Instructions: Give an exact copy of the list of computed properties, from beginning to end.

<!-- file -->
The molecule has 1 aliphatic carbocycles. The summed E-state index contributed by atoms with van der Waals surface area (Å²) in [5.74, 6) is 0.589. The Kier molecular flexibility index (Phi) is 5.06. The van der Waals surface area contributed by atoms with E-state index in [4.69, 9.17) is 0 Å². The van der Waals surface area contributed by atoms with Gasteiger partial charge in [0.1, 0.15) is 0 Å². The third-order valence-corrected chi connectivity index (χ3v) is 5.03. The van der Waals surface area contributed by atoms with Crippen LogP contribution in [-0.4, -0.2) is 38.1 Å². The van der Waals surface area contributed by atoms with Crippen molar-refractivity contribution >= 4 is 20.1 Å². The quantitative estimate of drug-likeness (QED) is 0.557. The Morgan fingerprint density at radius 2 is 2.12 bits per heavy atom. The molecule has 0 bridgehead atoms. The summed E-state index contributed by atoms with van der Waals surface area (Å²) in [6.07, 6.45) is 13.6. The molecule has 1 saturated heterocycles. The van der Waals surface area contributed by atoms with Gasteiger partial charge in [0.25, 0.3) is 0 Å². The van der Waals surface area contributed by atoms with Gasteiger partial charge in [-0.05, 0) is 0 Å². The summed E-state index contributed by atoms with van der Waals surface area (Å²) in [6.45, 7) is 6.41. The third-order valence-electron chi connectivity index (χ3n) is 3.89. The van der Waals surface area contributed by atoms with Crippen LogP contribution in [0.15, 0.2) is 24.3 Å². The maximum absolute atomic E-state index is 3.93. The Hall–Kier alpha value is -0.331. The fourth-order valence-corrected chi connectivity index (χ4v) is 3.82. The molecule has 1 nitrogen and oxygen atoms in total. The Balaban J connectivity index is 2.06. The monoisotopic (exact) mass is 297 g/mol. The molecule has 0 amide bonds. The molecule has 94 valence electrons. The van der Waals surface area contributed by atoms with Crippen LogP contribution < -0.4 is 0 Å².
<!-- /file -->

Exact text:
The molecule has 1 aliphatic carbocycles. The summed E-state index contributed by atoms with van der Waals surface area (Å²) in [5.74, 6) is 0.589. The Kier molecular flexibility index (Phi) is 5.06. The van der Waals surface area contributed by atoms with E-state index in [4.69, 9.17) is 0 Å². The van der Waals surface area contributed by atoms with Gasteiger partial charge in [0.1, 0.15) is 0 Å². The third-order valence-corrected chi connectivity index (χ3v) is 5.03. The van der Waals surface area contributed by atoms with Crippen LogP contribution in [-0.4, -0.2) is 38.1 Å². The van der Waals surface area contributed by atoms with Crippen molar-refractivity contribution >= 4 is 20.1 Å². The quantitative estimate of drug-likeness (QED) is 0.557. The Morgan fingerprint density at radius 2 is 2.12 bits per heavy atom. The molecule has 0 bridgehead atoms. The summed E-state index contributed by atoms with van der Waals surface area (Å²) in [6.07, 6.45) is 13.6. The molecule has 1 saturated heterocycles. The van der Waals surface area contributed by atoms with Gasteiger partial charge in [0.25, 0.3) is 0 Å². The van der Waals surface area contributed by atoms with Gasteiger partial charge in [-0.05, 0) is 0 Å². The summed E-state index contributed by atoms with van der Waals surface area (Å²) in [6.45, 7) is 6.41. The third-order valence-electron chi connectivity index (χ3n) is 3.89. The van der Waals surface area contributed by atoms with Crippen LogP contribution in [0.15, 0.2) is 24.3 Å². The maximum absolute atomic E-state index is 3.93. The Hall–Kier alpha value is -0.331. The fourth-order valence-corrected chi connectivity index (χ4v) is 3.82. The molecule has 1 nitrogen and oxygen atoms in total. The Balaban J connectivity index is 2.06. The monoisotopic (exact) mass is 297 g/mol. The molecule has 0 amide bonds. The molecule has 94 valence electrons. The van der Waals surface area contributed by atoms with Crippen LogP contribution < -0.4 is 0 Å².